RETRO BOOK REVIEW | CLANDESTINE

the reading glass critic's review

CLANDESTINE

4 glasses rating

Although it sometimes struggles to stay consistent within its themes of grief, recovery, faith, and love, Amy Ritchie’s Clandestine: A Classic Book of Poetry features a collection of thoughtful, intimate poems inspired by a painful personal experience.


Grief is one of the most powerful and complex emotions that a person can experience, and everyone who has gone through it is changed forever. In Amy Ritchie’s Clandestine: A Classic Book of Poetry, she struggles with the loss of her beloved father and processes her grief through her passion for the written word.


Her collection of poems is divided into three parts. In part 1, her father dies and she has to come to terms with this great loss. Some of the poems feel extremely personal, like the author is directly communicating with her departed father in a one-sided dialogue. In “Heartache” and “Seeing You Again,” she addresses him directly and expresses how much she misses him. Her sense of loss is palpable when she recounts a beloved childhood experience in “Cooked with Memory,” which offers a glimpse into the daily routine of her family. The poem has a charming whimsicality in how it describes an otherwise ordinary event, and the love she feels for her family members shines through.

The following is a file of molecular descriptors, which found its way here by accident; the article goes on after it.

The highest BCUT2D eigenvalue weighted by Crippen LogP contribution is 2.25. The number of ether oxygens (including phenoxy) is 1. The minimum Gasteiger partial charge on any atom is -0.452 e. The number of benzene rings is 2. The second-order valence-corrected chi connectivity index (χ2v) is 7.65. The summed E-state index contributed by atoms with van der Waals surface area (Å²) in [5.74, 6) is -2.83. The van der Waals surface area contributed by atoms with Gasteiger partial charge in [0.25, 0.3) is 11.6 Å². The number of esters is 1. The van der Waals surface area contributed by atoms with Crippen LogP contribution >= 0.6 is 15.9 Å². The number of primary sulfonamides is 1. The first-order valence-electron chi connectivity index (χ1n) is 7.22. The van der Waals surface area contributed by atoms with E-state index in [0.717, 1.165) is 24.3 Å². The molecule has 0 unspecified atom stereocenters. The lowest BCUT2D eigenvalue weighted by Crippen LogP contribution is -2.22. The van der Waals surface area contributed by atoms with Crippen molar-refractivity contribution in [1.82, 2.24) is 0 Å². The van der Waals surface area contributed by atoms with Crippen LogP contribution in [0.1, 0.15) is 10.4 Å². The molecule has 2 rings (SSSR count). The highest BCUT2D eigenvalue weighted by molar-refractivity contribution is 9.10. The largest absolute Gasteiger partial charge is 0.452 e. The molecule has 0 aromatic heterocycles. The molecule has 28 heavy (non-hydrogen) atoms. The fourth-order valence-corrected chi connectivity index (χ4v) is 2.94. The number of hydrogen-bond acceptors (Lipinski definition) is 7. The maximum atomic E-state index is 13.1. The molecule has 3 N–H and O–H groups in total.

As she eventually recovers from her father’s death, her poems take on a lighter, more optimistic tone in part 2. She writes of “Coffee and Cereal” and her longing for a “Garden”, which makes it clear that the darkness which once consumed her after her father’s death has lessened. Finally, in part 3, the author moves on to another phase of her life and finds renewed joy in various little things. Her husband, who has been a constant though not fully defined presence before, takes the spotlight as she expresses her adoration of him in “When I Am with You” and “Vacation.”


Through it all, Ms. Ritchie’s faith in God is examined and shown to be an incredible source of comfort and strength throughout her personal trials. Not all the poems land well in terms of staying true to the themes of the collection, but there are more hits than misses in her work. All in all, her poetry provides an intriguing reflection of one woman’s life as seen through the prism of loss.


Lastly, the poem “State of Mind” has a great line that bears pondering upon: “Does the world truly reveal itself, or are we the illusions dreamed as time slumbers?”

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